Grove also said that the state is responding to requests from some employers that they be added to the essential worker list, and that DEED has changed the list since it was announced more than a week ago. But he also said Minnesota is more permissive than many states and that 82 percent of jobs are allowed to continue.

Data in lieu of testing

Asked whether there’s any good data to track the prevalence of COVID-19 in Minnesota when so few people can be tested, Malcolm said MDH is keeping an eye on syndromic surveillance — the tracking of people with symptoms, even if they haven’t tested positive.

The number of Minnesotans presenting with flu-like symptoms at sentinel providers — health care facilities that report such symptoms to MDH for flu-tracking reasons, is up in the most recent week, while the number of positive flu tests are down, something health officials believe is at least partly driven by social distancing.

With seasonal flu on the way out, an increase in influenza-like illness is likely to be driven by COVID-19. “While we would like to see more laboratory testing the reality is that we may not and so it’s important that we have these other tools,” said Infectious Disease Director Kris Ehresmann.

Walz added that antibody tests that detect who has some immunity to the virus and rapid tests that can quickly detect infections will be a game-changer in terms of his own decision making about state response to the virus, so he is focused on how to get and implement those technologies.

Wear masks for everyday life — but only if they’re homemade

The federal government is expected to ask all U.S. residents to wear masks in their daily lives, and state officials said that’s fine guidance — as long as people use homemade masks and continue to follow social distancing rules.

Malcolm, the MDH commission, said medical-grade respirators and surgical masks are in high demand for front line health care workers and should be saved for their use. Wearing masks can help prevent people who are sick from spreading the illness to others when they cough or sneeze. Wearing a mask does not mean you can safely gather in groups, though, Malcolm said. “It’s another good neighborly gesture to think about doing to protect others,” she said.

Walz responds to Trump’s 3M edict

With medical-grade masks in short supply, President Donald Trump is invoking the Defense Production Act to force 3M to sell them to the federal government rather than to foreign customers. Florida, in particular, has criticized 3M and accused them of profiteering by selling to higher foreign bidders instead of their state.

Walz told reporters he was still trying to assess Trump’s decision but said there have been mixed signals from the White House on securing protective equipment. The Trump administration has said states should find their own supplies and use the national stockpile only as a backup, but states have been competing against FEMA to buy that equipment, Walz said. “Now of course 3M being right here in our backyard is being told that all of those will go FEMA,” Walz said. “This is the ever-changing landscape of a very fragmented supply chain system.”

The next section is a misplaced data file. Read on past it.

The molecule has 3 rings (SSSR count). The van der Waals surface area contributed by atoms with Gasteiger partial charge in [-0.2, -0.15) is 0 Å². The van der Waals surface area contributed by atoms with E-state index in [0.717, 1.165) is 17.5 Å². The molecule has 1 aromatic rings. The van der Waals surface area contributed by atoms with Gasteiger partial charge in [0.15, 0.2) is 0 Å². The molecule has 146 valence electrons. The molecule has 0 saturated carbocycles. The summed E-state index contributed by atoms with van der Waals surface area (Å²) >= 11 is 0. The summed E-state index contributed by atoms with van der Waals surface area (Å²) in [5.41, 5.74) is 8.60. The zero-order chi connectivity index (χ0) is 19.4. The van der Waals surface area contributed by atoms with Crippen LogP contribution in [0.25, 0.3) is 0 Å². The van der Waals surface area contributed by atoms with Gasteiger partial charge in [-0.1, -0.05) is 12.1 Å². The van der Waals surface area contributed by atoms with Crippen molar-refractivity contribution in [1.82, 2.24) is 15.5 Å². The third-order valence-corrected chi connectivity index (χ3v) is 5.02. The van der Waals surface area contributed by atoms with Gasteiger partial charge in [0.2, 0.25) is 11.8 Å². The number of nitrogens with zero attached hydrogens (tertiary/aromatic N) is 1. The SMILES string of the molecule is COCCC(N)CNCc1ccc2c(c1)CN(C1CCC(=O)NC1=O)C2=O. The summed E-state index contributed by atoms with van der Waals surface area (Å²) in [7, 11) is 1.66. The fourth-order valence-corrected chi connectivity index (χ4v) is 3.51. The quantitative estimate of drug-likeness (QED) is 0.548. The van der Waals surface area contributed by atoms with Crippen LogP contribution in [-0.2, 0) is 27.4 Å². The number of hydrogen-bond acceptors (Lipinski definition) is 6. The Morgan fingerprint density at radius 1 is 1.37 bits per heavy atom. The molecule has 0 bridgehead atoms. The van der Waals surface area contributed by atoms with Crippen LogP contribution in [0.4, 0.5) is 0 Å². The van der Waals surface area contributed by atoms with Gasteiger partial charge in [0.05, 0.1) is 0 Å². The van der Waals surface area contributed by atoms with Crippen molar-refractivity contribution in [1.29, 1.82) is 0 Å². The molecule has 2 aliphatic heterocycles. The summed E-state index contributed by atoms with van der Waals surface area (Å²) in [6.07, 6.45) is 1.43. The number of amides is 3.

In a news release Friday, 3M said it has gone “above and beyond to manufacture as many N95 respirators as possible for the U.S. Market.” It also said the administration’s request to stop exports to Canada and Latin America has “significant humanitarian implications,” and warned other countries could retaliate against the U.S. and decrease the overall supply of respirators.

Minnesota prison planning

The Minnesota Department of Corrections is instituting a new stay-with-unit plan for prisons that is akin to the stay-at-home order for the rest of the state. Corrections Commissioner Paul Schnell said Friday that he is responding to COVID cases — both test-based and symptoms based — in two state facilities.

The order requires prison populations to remain in their living unit which, depending on the facility could be a handful of prisoners or up to 100. They will eat meals together and other activities will be isolated by living unit to avoid mixing prisoners from different parts of a facility together.

“With the close quarters of prisons, this intermingling can allow for a virus to spread quickly,” Schnell said of normal operations. “Our Stay With Unit plans are designed to minimize the potential for the spread by increasing the opportunity for social distancing and provide for unit separation that reduces the opportunity for serious outbreaks.”

The Stay With Unit plan is an acceleration of what has been done to restrict visitors and vendors and to spread out meal service to allow more social distancing. The corrections system is also looking at advancing the discharge of prisoners into community settings once they are within 90 days of release.

Schnell said there are seven test-confirmed cases of COVID-19 among inmates at the Minnesota Correctional Facility at Moose Lake and 13 presumed cases. There are also two staff members at Moose Lake — one tested and one presumed — among staff. At the Red Wing juvenile facility, there are two staff members with test-confirmed cases. The youth residents there are quarantined. The Stay With Unit plan is being imposed at Moose Lake immediately and will be rolled out system-wide next week, Schnell said.

Today on MinnPost

Around the Web

  • A national expert on respiratory protection and infectious diseases argues the “masks-for-all” recommendations emerging from public health officials aren’t based on sound data.
  • Smartphone location data analyzed by the New York Times shows many lower-income people continue to move around for work while wealthier people are staying home. Why limiting travel for coronavirus is a luxury.
  • Minnesota officials say they don’t want to arrest people who violate the governor’s stay-at-home orders. In the coronavirus hot spot of New Orleans, police are warning they will continue arresting people if large gatherings don’t stop. The Advocate on how a culture of community events like second-line parades is working against public health.

For more information, visit MDH’s coronavirus website.

Or call its COVID-19 health questions hotline, 7 a.m. to 7 p.m.: 651-201-3920